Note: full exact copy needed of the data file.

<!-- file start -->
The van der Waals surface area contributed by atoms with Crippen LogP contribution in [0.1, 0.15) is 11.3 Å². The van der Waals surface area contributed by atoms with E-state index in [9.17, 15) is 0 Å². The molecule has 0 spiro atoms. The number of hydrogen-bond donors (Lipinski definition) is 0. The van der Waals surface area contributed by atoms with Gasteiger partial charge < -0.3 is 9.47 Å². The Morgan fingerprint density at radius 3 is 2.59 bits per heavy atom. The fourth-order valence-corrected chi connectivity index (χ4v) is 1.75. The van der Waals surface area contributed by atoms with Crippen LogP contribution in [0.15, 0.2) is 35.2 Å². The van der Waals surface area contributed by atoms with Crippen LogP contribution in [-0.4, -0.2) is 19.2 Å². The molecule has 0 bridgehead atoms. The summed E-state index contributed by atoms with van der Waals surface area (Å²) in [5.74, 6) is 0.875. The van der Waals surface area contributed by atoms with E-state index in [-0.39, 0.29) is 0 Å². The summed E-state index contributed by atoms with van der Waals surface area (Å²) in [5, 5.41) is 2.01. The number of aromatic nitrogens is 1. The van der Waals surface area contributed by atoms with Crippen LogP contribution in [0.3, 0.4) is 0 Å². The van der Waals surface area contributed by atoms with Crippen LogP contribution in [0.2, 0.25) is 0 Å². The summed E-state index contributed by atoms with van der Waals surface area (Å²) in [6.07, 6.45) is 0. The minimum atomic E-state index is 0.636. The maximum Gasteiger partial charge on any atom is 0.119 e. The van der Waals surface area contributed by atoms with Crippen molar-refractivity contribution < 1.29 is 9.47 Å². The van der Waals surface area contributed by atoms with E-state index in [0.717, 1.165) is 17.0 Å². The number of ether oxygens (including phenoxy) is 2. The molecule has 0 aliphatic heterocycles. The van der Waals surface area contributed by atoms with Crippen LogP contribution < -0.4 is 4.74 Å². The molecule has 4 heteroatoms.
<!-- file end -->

The van der Waals surface area contributed by atoms with Crippen LogP contribution in [0.1, 0.15) is 11.3 Å². The van der Waals surface area contributed by atoms with E-state index in [9.17, 15) is 0 Å². The molecule has 0 spiro atoms. The number of hydrogen-bond donors (Lipinski definition) is 0. The van der Waals surface area contributed by atoms with Gasteiger partial charge < -0.3 is 9.47 Å². The Morgan fingerprint density at radius 3 is 2.59 bits per heavy atom. The fourth-order valence-corrected chi connectivity index (χ4v) is 1.75. The van der Waals surface area contributed by atoms with Crippen LogP contribution in [0.15, 0.2) is 35.2 Å². The van der Waals surface area contributed by atoms with Crippen LogP contribution in [-0.4, -0.2) is 19.2 Å². The molecule has 0 bridgehead atoms. The summed E-state index contributed by atoms with van der Waals surface area (Å²) in [5.74, 6) is 0.875. The van der Waals surface area contributed by atoms with E-state index in [-0.39, 0.29) is 0 Å². The summed E-state index contributed by atoms with van der Waals surface area (Å²) in [5, 5.41) is 2.01. The number of aromatic nitrogens is 1. The van der Waals surface area contributed by atoms with Crippen LogP contribution in [0.3, 0.4) is 0 Å². The van der Waals surface area contributed by atoms with Crippen LogP contribution in [0.2, 0.25) is 0 Å². The summed E-state index contributed by atoms with van der Waals surface area (Å²) in [6.07, 6.45) is 0. The minimum atomic E-state index is 0.636. The maximum Gasteiger partial charge on any atom is 0.119 e. The van der Waals surface area contributed by atoms with Crippen molar-refractivity contribution < 1.29 is 9.47 Å². The van der Waals surface area contributed by atoms with E-state index in [0.717, 1.165) is 17.0 Å². The number of ether oxygens (including phenoxy) is 2. The molecule has 0 aliphatic heterocycles. The van der Waals surface area contributed by atoms with Crippen LogP contribution < -0.4 is 4.74 Å². The molecule has 4 heteroatoms.